Monday, January 17, 2005

Frank & Leica

What's this, 2005 now? If all goes well, Franklin will graduate from high school in 2023. And I will be 52 years old.

Bloody Hell, I don't feel like writing any more.

Soldiering on. I paid a stranger to clean our flat yesterday for the first time in my life. I spent three evenings previous to her arrival cleaning the place, so I could pretend that I live in a manner other than that to which I have become accustomed. But now that I've moved Maggie and Franklin back home from the maternity care center, with Maggie's 15 shopping bags of relics, I feel that the clutter is returning to the house and I can breathe again.

I'm sitting in a counterfeit La-z-Boy recliner in our reading room. It used to be a TV room until we swapped the tube for texts. Friends of my father-in-law built a shelf for our books which were previously distributed amongst 6 bookcases around our flat. Now, a 180 cm section of our wall is covered by two layers of shelves. The front row of shelves slide back and forth on a track to reveal the books behind. Frank probably has the largest collection of English books of any infant in this apartment block.

Things have really fallen in place quite nicely the past couple of days. When we got back this afternoon, it looked like a new place. It certainly has changed.

The tile floor squeaks as I walk back and forth holding Franklin as his mother prepares a bottle for him. I walk with him to all corners and tell him about all the furniture and where it came from, the tatami stand from Uncle Gary, the kitchen table from grandma and granpa. We talk about the art on the wall and the view from the window. Franklin is transfixed by the sight of the sky. As I watched him in his baby seat this afternoon, his pearl black eyes always turned towards the sky. I can't wait for him to see a view unsullied by pollution.

Leica loves this new thing in the house. He immediately knew what was up when we all came through the door. He hadn't seen Maggie since December 14th and was obviously very happy to see her, but more interested in sniffing that wriggling bundle in her arms. And he did. He jumped up on the bed and checked the kid out a bit more while I was putting the finishing touches on the crib (that's the baby bed, not he flat) and was so knocked out by the little sounds that Frank was making that he wanted to hear more. So Leica began to prod his new playmate with his nose, as if trying to turn him over, but really only wanting to hear another awk! He got it. And then some.

Frank's been digging his new bed. Crib. Whatever. He's got a couple musical thingies inside. One plays "The Teddy Bear's Picnic," a tune which I first heard on a Jerry Garcia album. The mobile it's attached to was lots of fun to put together once I found all the parts again. The other music box is a stack of stuffed animals, purple, yellow, and pink. The donkey at the bottom of the stack gets pulled down and the cow in the middle plays half a verse of "Here Comes the Sun" over and over again. I can handle it.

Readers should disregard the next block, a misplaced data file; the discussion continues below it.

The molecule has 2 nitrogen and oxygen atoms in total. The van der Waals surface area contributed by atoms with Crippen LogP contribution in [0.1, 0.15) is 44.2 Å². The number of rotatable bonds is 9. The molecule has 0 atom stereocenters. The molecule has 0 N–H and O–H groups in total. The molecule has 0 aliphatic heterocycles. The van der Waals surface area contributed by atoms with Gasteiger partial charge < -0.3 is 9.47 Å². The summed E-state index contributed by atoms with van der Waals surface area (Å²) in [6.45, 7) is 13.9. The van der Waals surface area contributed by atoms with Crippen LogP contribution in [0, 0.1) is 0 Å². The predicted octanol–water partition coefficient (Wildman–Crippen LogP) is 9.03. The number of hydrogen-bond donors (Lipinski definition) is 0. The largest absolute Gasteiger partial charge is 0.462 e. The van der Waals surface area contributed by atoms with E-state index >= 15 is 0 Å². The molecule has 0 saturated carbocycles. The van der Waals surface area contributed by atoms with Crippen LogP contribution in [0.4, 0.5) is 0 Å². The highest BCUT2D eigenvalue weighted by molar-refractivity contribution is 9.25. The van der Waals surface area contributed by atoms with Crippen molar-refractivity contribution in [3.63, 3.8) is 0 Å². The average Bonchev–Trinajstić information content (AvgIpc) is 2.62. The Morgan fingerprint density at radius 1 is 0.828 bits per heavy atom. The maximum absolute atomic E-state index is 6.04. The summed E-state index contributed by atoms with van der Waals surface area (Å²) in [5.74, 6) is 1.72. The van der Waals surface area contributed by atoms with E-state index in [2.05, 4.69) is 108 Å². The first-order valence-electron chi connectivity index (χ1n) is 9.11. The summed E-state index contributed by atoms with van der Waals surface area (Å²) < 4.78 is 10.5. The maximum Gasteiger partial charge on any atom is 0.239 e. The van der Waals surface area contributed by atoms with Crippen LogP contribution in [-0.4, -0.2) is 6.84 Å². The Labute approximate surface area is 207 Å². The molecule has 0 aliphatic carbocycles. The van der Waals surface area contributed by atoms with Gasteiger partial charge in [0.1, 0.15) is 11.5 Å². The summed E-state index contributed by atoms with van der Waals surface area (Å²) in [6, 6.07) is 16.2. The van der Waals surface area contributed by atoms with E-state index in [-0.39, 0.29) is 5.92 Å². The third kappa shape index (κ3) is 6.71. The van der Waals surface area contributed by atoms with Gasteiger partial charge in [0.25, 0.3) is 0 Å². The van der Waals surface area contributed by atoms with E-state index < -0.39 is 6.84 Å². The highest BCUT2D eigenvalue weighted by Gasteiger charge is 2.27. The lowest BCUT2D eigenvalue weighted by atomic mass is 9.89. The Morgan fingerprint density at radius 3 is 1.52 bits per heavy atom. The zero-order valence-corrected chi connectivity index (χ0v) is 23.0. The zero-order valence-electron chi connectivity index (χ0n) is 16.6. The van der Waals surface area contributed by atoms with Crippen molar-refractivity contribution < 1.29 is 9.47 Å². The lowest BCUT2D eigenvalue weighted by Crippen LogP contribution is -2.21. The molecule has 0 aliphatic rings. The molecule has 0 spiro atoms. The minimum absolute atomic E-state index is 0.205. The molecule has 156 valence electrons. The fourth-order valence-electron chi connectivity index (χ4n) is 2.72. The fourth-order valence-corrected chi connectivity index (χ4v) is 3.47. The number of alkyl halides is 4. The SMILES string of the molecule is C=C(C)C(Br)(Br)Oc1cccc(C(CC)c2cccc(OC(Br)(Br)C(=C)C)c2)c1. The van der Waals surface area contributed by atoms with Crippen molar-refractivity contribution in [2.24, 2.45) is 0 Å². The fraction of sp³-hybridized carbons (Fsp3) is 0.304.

Actually, Leica is also of the impression that the music box has some magical qualities. At eight o'clock this morning when any human being with more sense than an infant is dutifully sleeping and the infant in our house was raising a ruckus, Leica assumed the responsibility of string puller. I wouldn't believe it if I hadn't seen it with my own two eyes, but as Franklin was bawling his poor eyes out and waiting for the formula to be brewed, Leica reached into his crib and pulled the donkey not three, but four times. That dog heard that the song had finished, but the crying hadn't, so he pulled it again. Damndest thing you ever did see.

The other thing I discovered today altered some of my perceptions about the line between fact and Hollywood. You see all these movies about men raising children and you come to the scene in the changing room. I know I've seen this over and over again. The guy opens up the nappy and a golden shower arcs through the air landing on him, or his buddy standing next to him. Never thought that really happened. Proportionally, if I could pee as far as Franklin, I could quite possibly hit Mainland China from here if the wind were at my back. That boy is incredible.

All of his bodily functions are met with astonishment when they happen the first time. How does a kid this little fart this loudly? He's a month old and already belching the alphabet! Maggie was very impressed last week when he lifted his head up and looked around. I think he was three weeks old when he did it. Precocious little feller, ain't he?

Ok, he's stirring. Time to change into my SuperDad costume.

1 comment:

G said...

Thanks for the "shout" of credit for the Tatami stand. i had that made my first month in Taiwan with very minimal Chinese skills. I always wished I would have hung out with that carpenter more often. You know, Banqiao gets a bum rap-its crowed (even for Taiwan), polluted and lacks green space- but the folks were so freaking genuine.

I can't believe I read your entire Jan 17th entry about Franklin! What is wrong with me? If I'm going to continue such bizarro acts, you better keep it entertaining! Or, or, I can't even threaten you. You're a giant. Click away.